WASHINGTON, DC - U.S. Senator Charles E. Schumer today asked New York colleges and universities to implement new standards that would make it more difficult for college students to acquire amphetamine-based drugs like Adderall without a legitimate diagnosis and prescription.
Various studies have shown that these stimulants, intended for those with Attention Deficit (and Hyperactivity) Disorder (ADD/ADHD), are widely abused on college campuses and that between 15% and 35% of college students nationwide take these drugs illicitly as a study tool.
Schumer noted that when these drugs are abused, particularly by students who are not actually diagnosed with ADD/ADHD, they can lead to a multitude of serious negative side-effects, including depression, anxiety, and even psychosis.
Many colleges across the country have recognized this threat and taken action, and Schumer wrote a letter to SUNY President Nancy Zimpher and President of the Commission on Independent Colleges and Universities (CICU) Laura Anglin to ask that New York public and private colleges voluntarily implement tighter controls on the accessibility and attention to such stimulants, where resources allow.
Specifically, Schumer is advising that colleges take a look at a number of strategies – which he spelled out– that will focus on better diagnostics and promote awareness of the effects of abuse. If adequate resources are unavailable, Schumer stated that colleges should not prescribe Adderall and similar drugs in-house. Schumer pointed out that these controls pose no impediment to legitimate diagnoses, but can help colleges stem the tide of easy-to-obtain "study drugs" that pose significant risk of abuse.
"When used properly to treat a legitimately diagnosed attention disorder, drugs like Adderall and Ritalin can help students focus and learn, but all too often these cases are the minority on college campuses. Plain and simple: using Adderall as a study drug is academic doping, and what's more, it can lead to abuse and serious negative effects like depression, anxiety, and in some cases, psychosis," said Schumer. "That's why I'm asking New York colleges to help raise awareness of the potential for abuse and tighten the controls on the diagnosis and prescription of these drugs, by looking at what resources they have and restructuring their current programs to crack down on fakers. This is a matter of student health, safety, and academic integrity, and we need to look at all the options when it comes to keeping potentially addictive stimulants out of the hands of our students who don't really need them."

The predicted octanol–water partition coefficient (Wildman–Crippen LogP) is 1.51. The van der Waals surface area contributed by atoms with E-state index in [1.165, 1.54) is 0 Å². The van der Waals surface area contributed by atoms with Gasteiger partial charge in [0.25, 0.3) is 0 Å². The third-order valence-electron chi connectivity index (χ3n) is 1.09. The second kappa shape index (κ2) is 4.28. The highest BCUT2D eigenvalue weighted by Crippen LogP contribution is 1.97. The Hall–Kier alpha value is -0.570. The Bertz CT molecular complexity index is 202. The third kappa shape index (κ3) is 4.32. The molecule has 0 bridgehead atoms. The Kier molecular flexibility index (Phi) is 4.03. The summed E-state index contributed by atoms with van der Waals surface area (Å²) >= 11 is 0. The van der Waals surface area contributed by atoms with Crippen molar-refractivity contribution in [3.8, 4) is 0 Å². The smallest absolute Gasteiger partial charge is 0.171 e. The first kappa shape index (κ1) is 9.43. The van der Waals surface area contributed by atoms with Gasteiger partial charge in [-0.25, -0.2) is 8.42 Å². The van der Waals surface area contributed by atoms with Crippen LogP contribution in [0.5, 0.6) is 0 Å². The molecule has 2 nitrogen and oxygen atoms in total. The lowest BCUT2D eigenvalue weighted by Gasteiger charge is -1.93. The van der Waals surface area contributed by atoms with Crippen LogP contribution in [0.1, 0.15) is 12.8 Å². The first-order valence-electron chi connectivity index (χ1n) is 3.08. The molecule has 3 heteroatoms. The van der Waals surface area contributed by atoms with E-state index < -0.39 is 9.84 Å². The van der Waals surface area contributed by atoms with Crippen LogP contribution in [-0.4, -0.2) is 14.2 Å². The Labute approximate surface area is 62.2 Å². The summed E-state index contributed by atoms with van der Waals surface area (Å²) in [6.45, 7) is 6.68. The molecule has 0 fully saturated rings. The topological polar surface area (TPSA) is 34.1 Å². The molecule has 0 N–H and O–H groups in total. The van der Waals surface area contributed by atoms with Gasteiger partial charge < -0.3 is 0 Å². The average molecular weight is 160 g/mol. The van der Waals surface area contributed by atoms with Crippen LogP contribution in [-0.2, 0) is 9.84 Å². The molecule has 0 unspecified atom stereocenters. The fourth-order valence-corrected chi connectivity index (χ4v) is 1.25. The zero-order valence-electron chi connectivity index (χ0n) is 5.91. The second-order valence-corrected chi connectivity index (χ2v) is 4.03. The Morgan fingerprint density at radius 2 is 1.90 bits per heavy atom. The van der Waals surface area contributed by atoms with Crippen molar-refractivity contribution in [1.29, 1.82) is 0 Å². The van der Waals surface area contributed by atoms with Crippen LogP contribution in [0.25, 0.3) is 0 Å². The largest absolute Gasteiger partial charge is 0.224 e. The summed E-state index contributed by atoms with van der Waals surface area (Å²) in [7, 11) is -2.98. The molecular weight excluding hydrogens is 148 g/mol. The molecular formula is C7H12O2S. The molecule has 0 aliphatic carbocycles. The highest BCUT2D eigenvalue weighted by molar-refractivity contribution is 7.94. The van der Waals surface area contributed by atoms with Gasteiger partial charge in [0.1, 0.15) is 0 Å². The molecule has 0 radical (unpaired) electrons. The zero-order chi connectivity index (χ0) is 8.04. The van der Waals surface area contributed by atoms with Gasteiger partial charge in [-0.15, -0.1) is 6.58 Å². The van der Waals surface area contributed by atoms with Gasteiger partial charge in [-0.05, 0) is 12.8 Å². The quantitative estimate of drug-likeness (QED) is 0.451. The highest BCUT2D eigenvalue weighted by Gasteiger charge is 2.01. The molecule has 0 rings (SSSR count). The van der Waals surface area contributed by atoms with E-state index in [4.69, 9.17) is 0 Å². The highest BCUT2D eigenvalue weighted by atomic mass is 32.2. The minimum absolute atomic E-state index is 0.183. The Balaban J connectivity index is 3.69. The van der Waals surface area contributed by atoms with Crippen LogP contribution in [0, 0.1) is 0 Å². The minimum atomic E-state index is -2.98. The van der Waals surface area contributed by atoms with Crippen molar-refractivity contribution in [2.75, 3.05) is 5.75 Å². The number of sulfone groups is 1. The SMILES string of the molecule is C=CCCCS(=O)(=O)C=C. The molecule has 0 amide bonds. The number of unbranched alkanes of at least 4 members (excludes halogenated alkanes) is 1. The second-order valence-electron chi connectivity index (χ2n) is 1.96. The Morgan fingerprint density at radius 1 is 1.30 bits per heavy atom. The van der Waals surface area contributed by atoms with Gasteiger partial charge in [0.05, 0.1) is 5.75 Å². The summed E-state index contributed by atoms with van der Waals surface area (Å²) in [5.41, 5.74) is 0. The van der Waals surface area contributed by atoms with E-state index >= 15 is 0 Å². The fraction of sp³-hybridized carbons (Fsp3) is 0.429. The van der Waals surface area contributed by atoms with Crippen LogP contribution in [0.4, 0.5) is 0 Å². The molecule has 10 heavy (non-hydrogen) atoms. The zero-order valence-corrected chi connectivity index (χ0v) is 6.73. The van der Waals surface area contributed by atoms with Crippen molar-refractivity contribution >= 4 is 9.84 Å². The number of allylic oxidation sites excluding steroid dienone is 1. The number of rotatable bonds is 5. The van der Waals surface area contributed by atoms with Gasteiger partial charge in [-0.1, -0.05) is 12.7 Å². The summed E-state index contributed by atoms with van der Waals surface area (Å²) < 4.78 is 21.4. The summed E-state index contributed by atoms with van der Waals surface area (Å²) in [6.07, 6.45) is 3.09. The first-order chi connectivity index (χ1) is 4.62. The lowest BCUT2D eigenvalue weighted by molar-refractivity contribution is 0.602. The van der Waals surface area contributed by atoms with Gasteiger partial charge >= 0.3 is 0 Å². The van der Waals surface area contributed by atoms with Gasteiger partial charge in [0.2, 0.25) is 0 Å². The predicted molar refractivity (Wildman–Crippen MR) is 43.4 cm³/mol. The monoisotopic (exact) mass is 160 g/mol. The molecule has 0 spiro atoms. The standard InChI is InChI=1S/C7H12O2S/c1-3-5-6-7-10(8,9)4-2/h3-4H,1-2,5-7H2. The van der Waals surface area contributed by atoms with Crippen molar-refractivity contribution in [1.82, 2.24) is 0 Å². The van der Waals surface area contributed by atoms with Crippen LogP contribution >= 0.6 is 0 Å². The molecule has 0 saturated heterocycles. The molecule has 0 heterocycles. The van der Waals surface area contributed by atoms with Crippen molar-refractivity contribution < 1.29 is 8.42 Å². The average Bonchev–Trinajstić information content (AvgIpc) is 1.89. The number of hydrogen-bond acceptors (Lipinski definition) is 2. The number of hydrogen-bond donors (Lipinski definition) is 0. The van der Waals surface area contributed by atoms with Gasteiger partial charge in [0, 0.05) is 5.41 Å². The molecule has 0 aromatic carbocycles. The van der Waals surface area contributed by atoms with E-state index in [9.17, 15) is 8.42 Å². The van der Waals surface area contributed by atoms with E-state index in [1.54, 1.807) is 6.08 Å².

Schumer highlighted a few of the major health risks related to abusing amphetamine-based drugs like Adderall. As a Schedule II drug, Adderall has high risk for dependence and addiction, and when combined with other drugs like alcohol and marijuana, they can have other serious side-effects, like hypertension, seizures, mydriasis and an increase in blood pressure. Abusing these drugs, particularly when they aren't needed for ADD/ADHD can lead to depression, anxiety, and even psychosis. Even if these drugs are not abused, common side effects of the drug include lack of appetite, increased blood pressure, headache, dry mouth, insomnia and weight loss.
According to a study conducted by the U.S. Department of Health & Human Services SAMHSA called "Nonmedical Use of Adderall among Full-Time College Students," full time college students 18-22 are twice as likely to use Adderall nonmedically than those not in college. Nearly 90% of the full-time college students who had used Adderall nonmedically in the past year also were binge alcohol drinkers and more than half were heavy alcohol users. Those students who had used Adderall nonmedically in the past year were more likely to have used illicit drugs than their non-Adderall using counterparts: almost 3 times more likely to use marijuana, 8 times more likely to use cocaine, 8 times more likely to use tranquilizers nonmedically and 5 times more likely to use pain relievers nonmedically.
The National Survey on Drug Use and Health (NSDUH) reports that 15% of college students have admitted to using some form of psychotherapeutic drugs for non-medical, academic uses. A study at the University of Kentucky found that of 1,811 undergraduates studied, 34% reported illegal use of ADHD stimulants, particularly during periods of high academic stress to battle fatigue and increase reading comprehension. Other studies in which college students are asked to identify how many of their friends they've noticed using these drugs for study purposes puts the percentage even higher, which suggests that the ‘self-reporting' studies may be a conservative or baseline percentage of nonmedical stimulant users. Between 1993 and 2003, the number of prescriptions given for Adderall has more than tripled.
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